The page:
What Estate Planning Documents Do I Need?
Estate planning gives you the opportunity to integrate and organize your personal, professional, and estate goals. It allows you to preserve your assets for use now and in the future. You’re able to provide for your family, friends, and charities after you die. Estate planning can also ensure the efficient distribution of your estate and even save money when it comes to taxes, legal fees, and court costs.
Each estate plan is different and there is no one-size-fits-all estate plan. Laws differ in each state and each person has his own specific needs and wants. There are, however, basic components that comprise most estate plans: Last Will and Testament, Trust (in some situations), financial Power of Attorney, and Advance Health Care Directives.
Last Will and Testament
A Last Will and Testament is a formal legal document where you decide exactly how and in what portion you want your assets and property to be distributed upon your death. You can choose any number of recipients of your property, whether they be family members, friends, or charities.
In a Will, you decide who will be the person in charge of administering your estate, called the Personal Representative. Another decision you make in a Will is determining how final expenses and taxes are paid. An important aspect of a Will for parents is the ability to designate a guardian for your minor children. Without a Will expressing your wishes, the Court will choose who is appointed as guardian for your children. Also, you can decide whether or not the court should supervise the administration of your estate.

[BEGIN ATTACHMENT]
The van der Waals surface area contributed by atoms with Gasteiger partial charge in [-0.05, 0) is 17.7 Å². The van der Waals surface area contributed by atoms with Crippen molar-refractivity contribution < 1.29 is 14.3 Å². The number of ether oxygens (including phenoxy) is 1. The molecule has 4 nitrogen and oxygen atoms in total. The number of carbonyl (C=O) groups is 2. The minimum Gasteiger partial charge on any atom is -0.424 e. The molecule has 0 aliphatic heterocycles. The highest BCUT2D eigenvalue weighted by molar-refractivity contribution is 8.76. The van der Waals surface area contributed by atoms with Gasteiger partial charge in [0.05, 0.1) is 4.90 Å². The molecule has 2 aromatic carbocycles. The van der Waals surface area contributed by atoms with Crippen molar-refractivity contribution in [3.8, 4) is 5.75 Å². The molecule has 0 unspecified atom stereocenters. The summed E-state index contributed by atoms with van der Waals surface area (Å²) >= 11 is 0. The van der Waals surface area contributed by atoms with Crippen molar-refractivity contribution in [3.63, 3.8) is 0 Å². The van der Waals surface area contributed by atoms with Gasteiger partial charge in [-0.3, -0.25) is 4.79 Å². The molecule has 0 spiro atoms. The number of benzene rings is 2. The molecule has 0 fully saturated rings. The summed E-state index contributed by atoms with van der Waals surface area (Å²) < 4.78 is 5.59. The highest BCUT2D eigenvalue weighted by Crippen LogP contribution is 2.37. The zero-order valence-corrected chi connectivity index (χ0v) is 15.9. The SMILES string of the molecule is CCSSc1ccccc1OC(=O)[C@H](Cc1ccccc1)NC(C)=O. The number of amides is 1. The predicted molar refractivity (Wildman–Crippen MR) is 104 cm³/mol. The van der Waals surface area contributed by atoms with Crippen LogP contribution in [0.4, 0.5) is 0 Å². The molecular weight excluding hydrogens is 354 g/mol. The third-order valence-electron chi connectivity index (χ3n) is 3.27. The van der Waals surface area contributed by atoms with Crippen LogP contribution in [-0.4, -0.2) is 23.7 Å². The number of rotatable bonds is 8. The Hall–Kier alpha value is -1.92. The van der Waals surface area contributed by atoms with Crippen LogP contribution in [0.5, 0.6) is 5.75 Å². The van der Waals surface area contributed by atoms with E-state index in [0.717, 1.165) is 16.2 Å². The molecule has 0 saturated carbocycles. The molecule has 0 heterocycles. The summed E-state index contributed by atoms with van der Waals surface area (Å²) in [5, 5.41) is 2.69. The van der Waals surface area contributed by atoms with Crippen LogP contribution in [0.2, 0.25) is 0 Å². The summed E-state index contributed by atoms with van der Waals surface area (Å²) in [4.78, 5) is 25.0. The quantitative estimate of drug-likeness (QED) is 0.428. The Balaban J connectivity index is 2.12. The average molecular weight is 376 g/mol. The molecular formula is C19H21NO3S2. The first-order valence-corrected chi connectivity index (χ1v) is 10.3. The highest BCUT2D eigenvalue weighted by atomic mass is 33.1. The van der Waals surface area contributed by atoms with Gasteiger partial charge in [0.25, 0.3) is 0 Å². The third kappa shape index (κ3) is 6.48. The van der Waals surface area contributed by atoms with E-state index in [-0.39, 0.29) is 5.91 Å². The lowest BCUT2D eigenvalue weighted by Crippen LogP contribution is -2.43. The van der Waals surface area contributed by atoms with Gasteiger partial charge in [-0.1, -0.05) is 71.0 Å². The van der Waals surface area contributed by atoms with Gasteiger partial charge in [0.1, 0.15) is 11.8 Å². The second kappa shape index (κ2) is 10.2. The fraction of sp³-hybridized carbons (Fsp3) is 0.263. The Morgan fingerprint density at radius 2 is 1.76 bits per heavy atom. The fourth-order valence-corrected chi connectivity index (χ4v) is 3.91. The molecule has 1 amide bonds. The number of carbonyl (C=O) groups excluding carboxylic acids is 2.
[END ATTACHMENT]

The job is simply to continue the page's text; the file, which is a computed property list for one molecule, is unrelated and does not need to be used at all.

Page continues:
Do you really need a Last Will and Testament? Yes! It is the only way to express your wishes regarding your assets and property, your children’s guardian, and your administration preferences. Without a Will, your estate will be distributed according to the Indiana laws of intestacy.
While trusts can be an important estate planning tool for some people, they may be inappropriate for others. Like a Will, a Trust can be used to direct how your estate assets will be distributed. A Trust can be set up during your lifetime or at the time of your death.
If you’re in pretty good health and don’t expect to owe estate tax at your death, then a simple Will may be enough. However, you may need something more complex if any of the following situations exist: you expect to owe estate taxes, you have a child or spouse with a special need, you have children from a prior marriage, or you think someone might contest your Will.
Some advantages of a Trust include planning to minimize taxes, protecting assets for minors, providing for a scheduled payout over a period of time, and shielding assets from your beneficiaries’ creditors. A Trust can be used during your lifetime to manage assets in the event that you become incompetent or simply wish to turn things over to another individual or professional trustee.